The Canadian oil sands, a huge area of tar and sand being mined for crude oil, yielded fortune of other type this week when an oil company worker unearthed a 110-million-year-old dinosaur fossil that was not believed to be there.
The fossil is an ankylosaur, a plant-eating dinosaur with great limbs, shield plating and a club-like tail. Finding it in this region of northern Alberta was a revelation because millions of years ago the region was enclosed by water.
"We've never found a dinosaur in this location," Donald Henderson, a curator at Alberta's Royal Tyrrell Museum, which is devoted to dinosaurs, said on Friday. "Because the area was once a sea, most finds are invertebrates such as clams and ammonites."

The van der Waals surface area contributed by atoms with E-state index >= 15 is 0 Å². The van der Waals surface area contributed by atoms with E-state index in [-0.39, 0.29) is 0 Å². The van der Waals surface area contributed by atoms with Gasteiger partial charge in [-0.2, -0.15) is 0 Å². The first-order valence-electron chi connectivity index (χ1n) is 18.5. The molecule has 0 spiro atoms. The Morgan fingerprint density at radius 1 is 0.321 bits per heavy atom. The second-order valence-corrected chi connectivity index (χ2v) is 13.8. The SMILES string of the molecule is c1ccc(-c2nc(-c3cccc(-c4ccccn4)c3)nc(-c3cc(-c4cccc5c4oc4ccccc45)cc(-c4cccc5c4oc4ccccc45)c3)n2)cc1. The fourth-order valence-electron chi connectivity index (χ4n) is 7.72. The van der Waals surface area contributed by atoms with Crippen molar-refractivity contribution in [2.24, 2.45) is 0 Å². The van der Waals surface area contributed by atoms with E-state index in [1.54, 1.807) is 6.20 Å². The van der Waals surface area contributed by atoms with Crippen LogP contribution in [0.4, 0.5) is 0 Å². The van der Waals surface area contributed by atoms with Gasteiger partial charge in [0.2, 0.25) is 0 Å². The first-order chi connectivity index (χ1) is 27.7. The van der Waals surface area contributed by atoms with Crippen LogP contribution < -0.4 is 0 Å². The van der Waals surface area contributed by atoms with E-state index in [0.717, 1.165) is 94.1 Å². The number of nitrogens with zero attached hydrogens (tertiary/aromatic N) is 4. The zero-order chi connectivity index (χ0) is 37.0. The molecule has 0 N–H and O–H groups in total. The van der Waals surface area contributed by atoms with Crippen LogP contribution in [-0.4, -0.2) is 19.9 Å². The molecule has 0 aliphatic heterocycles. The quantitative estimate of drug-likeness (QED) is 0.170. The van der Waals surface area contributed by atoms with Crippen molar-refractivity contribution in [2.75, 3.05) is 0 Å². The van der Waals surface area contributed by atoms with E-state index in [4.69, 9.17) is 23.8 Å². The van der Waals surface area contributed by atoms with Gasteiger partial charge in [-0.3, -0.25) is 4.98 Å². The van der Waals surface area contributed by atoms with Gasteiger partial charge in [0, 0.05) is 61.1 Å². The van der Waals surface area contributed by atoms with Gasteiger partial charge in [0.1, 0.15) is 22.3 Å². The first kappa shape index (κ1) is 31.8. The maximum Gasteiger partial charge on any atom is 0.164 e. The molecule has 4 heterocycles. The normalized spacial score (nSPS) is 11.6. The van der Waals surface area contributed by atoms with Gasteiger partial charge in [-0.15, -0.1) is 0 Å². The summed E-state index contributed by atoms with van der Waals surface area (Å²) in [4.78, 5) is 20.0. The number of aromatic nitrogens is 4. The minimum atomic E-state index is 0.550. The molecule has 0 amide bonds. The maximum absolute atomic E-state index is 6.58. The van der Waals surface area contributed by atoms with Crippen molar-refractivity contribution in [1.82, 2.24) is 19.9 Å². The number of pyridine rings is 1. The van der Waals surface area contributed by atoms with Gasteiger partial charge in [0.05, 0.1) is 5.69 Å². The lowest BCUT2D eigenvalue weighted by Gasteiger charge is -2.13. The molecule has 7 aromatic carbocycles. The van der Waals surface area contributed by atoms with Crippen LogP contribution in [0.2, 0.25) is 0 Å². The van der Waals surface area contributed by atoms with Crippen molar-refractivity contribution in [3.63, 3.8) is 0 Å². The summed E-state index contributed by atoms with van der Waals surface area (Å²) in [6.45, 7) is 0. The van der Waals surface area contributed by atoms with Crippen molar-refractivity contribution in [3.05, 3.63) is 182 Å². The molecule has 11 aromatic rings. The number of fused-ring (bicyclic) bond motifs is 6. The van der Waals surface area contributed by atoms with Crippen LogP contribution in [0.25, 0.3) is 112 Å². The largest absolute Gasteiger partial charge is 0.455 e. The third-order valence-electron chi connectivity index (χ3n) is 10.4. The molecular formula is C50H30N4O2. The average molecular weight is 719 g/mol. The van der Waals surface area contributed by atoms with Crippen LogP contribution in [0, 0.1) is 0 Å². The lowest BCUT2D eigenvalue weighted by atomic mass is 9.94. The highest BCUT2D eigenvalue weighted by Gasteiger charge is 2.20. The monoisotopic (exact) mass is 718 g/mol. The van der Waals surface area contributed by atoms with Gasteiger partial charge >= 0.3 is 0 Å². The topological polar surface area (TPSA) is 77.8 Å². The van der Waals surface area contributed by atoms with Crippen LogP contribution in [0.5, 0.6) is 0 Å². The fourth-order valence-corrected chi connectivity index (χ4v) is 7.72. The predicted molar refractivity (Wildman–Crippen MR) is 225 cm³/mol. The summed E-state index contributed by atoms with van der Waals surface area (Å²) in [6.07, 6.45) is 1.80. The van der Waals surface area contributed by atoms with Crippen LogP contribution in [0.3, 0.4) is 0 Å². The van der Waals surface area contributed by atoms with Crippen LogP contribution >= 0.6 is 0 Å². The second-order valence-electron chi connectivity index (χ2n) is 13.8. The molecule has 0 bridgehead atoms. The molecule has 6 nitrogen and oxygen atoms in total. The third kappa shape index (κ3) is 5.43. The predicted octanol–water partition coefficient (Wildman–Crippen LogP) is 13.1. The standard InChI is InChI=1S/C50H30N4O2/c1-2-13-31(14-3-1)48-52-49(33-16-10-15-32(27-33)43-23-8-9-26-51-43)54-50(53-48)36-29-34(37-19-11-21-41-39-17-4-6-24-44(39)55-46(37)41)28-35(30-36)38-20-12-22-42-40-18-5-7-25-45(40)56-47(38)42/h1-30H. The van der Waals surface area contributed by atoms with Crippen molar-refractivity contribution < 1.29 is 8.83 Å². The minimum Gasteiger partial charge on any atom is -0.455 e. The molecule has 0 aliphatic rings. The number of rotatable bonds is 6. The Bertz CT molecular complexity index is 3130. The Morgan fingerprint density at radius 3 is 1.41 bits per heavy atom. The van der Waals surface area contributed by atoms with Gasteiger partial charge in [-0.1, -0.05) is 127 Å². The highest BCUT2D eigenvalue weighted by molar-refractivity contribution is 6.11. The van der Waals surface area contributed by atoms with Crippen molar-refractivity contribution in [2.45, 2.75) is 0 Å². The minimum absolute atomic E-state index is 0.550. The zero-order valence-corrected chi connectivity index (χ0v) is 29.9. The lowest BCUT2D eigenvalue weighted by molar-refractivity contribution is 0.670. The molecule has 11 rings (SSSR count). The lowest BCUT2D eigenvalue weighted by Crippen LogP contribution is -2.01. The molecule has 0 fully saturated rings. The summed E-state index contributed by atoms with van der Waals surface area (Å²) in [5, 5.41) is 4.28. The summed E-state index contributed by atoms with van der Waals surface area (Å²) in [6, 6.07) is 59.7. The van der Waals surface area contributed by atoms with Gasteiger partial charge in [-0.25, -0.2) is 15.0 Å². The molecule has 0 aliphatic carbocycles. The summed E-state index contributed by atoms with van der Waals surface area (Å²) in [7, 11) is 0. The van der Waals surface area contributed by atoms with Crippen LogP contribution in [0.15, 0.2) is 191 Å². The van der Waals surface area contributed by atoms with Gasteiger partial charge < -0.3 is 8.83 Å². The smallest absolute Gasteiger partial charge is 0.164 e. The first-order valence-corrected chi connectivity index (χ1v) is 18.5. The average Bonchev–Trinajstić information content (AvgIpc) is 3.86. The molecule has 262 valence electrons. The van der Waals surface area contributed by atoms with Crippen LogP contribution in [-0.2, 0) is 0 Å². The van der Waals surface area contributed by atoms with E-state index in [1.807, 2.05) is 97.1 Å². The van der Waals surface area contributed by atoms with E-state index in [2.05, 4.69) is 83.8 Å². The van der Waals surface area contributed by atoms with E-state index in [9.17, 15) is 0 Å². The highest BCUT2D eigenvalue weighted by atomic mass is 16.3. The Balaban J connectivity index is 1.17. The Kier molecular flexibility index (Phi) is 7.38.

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The ankylosaur that was found by the oil worker is expected to be about 5 meters (16-1/2 feet) long and 2 meters (6-1/2 feet) wide.
"It is pretty amazing that it survived in such good condition," said Henderson, noting the fossil was three dimensional, not flattened by the heavy rock sediment.
"It is also the earliest complete dinosaur that we have from this province."
The fossil was found last week by a Suncor Energy shovel operator who was clearing ground ahead of development. By a quirk of fate, the worker had visited the Royal Tyrrell dinosaur museum in southern Alberta just the week before.
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